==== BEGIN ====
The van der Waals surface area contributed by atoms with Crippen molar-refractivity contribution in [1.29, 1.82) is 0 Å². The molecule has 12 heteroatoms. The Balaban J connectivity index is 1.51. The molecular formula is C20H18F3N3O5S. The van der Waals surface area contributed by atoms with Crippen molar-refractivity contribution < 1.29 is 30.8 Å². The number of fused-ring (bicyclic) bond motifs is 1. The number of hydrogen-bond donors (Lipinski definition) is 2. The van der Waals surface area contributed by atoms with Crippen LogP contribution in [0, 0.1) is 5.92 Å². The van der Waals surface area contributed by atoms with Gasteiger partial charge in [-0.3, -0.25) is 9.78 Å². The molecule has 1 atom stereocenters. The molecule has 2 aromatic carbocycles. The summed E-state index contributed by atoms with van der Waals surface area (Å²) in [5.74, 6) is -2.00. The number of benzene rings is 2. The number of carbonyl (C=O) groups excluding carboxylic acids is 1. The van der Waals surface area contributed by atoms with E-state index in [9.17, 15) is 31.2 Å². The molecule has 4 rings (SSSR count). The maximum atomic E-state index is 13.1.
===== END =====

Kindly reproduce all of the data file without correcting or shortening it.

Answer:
The van der Waals surface area contributed by atoms with Crippen molar-refractivity contribution in [1.29, 1.82) is 0 Å². The molecule has 12 heteroatoms. The Balaban J connectivity index is 1.51. The molecular formula is C20H18F3N3O5S. The van der Waals surface area contributed by atoms with Crippen molar-refractivity contribution < 1.29 is 30.8 Å². The number of fused-ring (bicyclic) bond motifs is 1. The number of hydrogen-bond donors (Lipinski definition) is 2. The van der Waals surface area contributed by atoms with Crippen LogP contribution in [0, 0.1) is 5.92 Å². The van der Waals surface area contributed by atoms with Gasteiger partial charge in [-0.3, -0.25) is 9.78 Å². The molecule has 1 atom stereocenters. The molecule has 2 aromatic carbocycles. The summed E-state index contributed by atoms with van der Waals surface area (Å²) in [5.74, 6) is -2.00. The number of benzene rings is 2. The number of carbonyl (C=O) groups excluding carboxylic acids is 1. The van der Waals surface area contributed by atoms with E-state index in [9.17, 15) is 31.2 Å². The molecule has 4 rings (SSSR count). The maximum atomic E-state index is 13.1.